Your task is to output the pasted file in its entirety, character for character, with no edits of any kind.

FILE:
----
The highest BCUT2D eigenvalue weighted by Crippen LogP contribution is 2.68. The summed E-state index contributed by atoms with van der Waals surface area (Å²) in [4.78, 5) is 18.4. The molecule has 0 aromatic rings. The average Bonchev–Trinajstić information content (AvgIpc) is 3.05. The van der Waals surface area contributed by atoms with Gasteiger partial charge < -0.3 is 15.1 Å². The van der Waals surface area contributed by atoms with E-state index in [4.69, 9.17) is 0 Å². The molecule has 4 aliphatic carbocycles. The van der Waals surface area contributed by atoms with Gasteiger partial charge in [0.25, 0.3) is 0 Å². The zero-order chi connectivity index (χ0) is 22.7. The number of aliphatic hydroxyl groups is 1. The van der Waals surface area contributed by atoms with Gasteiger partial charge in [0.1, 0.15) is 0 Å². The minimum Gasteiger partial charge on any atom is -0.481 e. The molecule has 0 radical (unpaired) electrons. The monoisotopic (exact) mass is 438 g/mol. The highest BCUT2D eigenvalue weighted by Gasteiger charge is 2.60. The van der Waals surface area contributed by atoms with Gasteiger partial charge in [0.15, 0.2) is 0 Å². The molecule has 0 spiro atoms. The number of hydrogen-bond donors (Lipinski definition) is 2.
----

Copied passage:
The highest BCUT2D eigenvalue weighted by Crippen LogP contribution is 2.68. The summed E-state index contributed by atoms with van der Waals surface area (Å²) in [4.78, 5) is 18.4. The molecule has 0 aromatic rings. The average Bonchev–Trinajstić information content (AvgIpc) is 3.05. The van der Waals surface area contributed by atoms with Gasteiger partial charge < -0.3 is 15.1 Å². The van der Waals surface area contributed by atoms with E-state index in [4.69, 9.17) is 0 Å². The molecule has 4 aliphatic carbocycles. The van der Waals surface area contributed by atoms with Gasteiger partial charge in [0.25, 0.3) is 0 Å². The zero-order chi connectivity index (χ0) is 22.7. The number of aliphatic hydroxyl groups is 1. The van der Waals surface area contributed by atoms with Gasteiger partial charge in [0.1, 0.15) is 0 Å². The minimum Gasteiger partial charge on any atom is -0.481 e. The molecule has 0 radical (unpaired) electrons. The monoisotopic (exact) mass is 438 g/mol. The highest BCUT2D eigenvalue weighted by Gasteiger charge is 2.60. The van der Waals surface area contributed by atoms with Gasteiger partial charge in [0.15, 0.2) is 0 Å². The molecule has 0 spiro atoms. The number of hydrogen-bond donors (Lipinski definition) is 2.